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Frequently Asked Questions

What is an open textbook?
We define an open textbook as one that has an open license that makes it free for anyone to use and change. It can be print or digital.
What is the Open Textbook Library?
The Open Textbook Library was started so that faculty could find open textbooks in one place. More technically, the Open Textbook Library is a comprehensive referatory that points to open textbooks by a variety of authors and publishers.
Do I need permission to use an open textbook?
Authors and publishers give you permission to use an open textbook by giving it an open license.
So I can just download an open textbook?
Yes. All open textbooks in the library can be downloaded and adopted for free without additional permissions or paperwork.
What is an open license?
We’re glad you asked! Visit Creative Commons for more information. Please note that the library no longer accepts new open textbooks that include a CC ND (No Derivatives) license. See the next question to know why.
Can I edit or change an open textbook I find in the Open Textbook Library?
Usually, yes. The vast majority of open textbooks have a Creative Commons license that allows for editing, adapting and making derivatives. We believe the ability to make changes to an open textbook is integral to its definition as open. That’s why we no longer accept open textbooks that include a CC ND (No Derivatives) license.
How do I get an instructor copy?
All open textbooks in the library can be downloaded, printed and adopted for free without additional permissions or paperwork. Some authors and publishers also provide printed copies. The Open Textbook Library does not provide instructor copies.
The license says it’s okay. How do I edit an open textbook?
A lot depends on the file types the author or publisher has made available. You may need technical support from local staff at your institution. See our guide, Modifying an Open Textbook, for more information.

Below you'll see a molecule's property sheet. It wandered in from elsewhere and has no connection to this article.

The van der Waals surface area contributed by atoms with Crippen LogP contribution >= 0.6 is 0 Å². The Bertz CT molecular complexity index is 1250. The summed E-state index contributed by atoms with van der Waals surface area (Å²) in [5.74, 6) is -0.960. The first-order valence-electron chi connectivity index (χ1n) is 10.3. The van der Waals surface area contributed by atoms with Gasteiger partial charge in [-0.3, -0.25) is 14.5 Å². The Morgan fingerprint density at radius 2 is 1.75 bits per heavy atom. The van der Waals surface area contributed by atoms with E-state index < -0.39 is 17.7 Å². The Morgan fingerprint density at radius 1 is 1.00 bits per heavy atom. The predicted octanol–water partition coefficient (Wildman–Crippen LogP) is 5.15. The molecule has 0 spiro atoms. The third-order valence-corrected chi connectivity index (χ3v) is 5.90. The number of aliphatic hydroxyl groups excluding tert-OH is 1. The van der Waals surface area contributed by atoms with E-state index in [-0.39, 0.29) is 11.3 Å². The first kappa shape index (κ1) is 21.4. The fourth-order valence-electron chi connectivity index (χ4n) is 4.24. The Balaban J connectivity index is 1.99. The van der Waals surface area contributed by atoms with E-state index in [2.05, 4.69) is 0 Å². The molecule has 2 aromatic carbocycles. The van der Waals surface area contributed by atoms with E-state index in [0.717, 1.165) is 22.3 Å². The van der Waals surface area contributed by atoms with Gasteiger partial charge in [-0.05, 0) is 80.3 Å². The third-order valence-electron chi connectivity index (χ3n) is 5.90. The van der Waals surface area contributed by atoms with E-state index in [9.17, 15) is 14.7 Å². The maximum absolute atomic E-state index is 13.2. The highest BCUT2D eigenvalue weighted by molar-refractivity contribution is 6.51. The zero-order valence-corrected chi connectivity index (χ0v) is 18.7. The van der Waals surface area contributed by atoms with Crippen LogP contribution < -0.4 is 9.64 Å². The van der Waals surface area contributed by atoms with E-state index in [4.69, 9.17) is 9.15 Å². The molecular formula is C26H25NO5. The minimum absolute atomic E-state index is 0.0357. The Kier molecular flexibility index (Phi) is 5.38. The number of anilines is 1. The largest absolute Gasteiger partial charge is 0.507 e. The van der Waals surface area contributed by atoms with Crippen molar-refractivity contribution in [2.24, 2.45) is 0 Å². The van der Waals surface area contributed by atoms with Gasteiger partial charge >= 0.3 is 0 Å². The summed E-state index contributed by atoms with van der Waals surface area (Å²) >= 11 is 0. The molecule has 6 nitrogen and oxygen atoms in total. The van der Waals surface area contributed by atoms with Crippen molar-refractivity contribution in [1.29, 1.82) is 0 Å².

I’m looking for a different file format of an open textbook (for example, an EPUB).
We require that an open textbook be available in at least one portable format. The author or publisher decides which formats to make available. If you don’t see the format you’re looking for, please contact the author or publisher directly.
What if students want a printed copy?
Authors and publishers almost always provide a PDF, so students can print pages as needed. In addition, some faculty make arrangements with their campus bookstore to provide printed copies at cost. Others upload the PDF to an online print-on-demand service and students order copies directly.
What are the requirements for including a book in the Open Textbook Library?
Open textbooks in the library must be able to support a quarter or semester course. For more details, please read our open textbook criteria.
What about the quality of open textbooks? Are they any good?
We leave quality judgements to faculty with expertise in the subject area. When institutions join the Open Education Network, faculty are invited to review an open textbook. Around 60% of books in the Open Textbook Library have been reviewed. In addition, most open textbooks are reviewed during production, using systems implemented by the authors and publishers.
How do I post a review to the Open Textbook Library?
Open Textbook Library reviews are submitted by faculty working at institutions and consortia that are members of the Open Education Network (OEN). Contact your OER Librarian or consortial lead for more information. If you’re interested in joining the OEN, contact us.
Are books in the Open Textbook Library accessible?
It depends on the author and publisher. In general, in terms of file format, EPUB and EPUB3 are considered the most accessible. Like with traditional textbooks, campuses often partner with their disability resource centers to collaborate on a case-by-case basis.
How do I access instructor and other ancillary materials?
Some authors and publishers offer instructor resources. Check directly with them for more information about what additional materials they may offer. Please note UMN Libraries Publishing is a separate organization. Visit UMN Libraries to learn more about their open textbooks.
How does the Open Textbook Library handle different versions and editions?
As a referatory, our goal is to connect faculty with the most recent edition. Most authors and publishers keep an archive of past versions and editions.
I want to write my own open textbook. How do I get started?
Please see our guide, Authoring Open Textbooks. If your institution is a member of the Open Education Network, we offer additional publishing support.
How do I get updates about the Open Textbook Library?
Join our mailing list for updates, resources and opportunities in open education.
I appreciate the Open Textbook Library. How can I support it?
If your institution is not already a member of the Open Education Network, that’s a great place to start! If you have other ideas, please be in touch at

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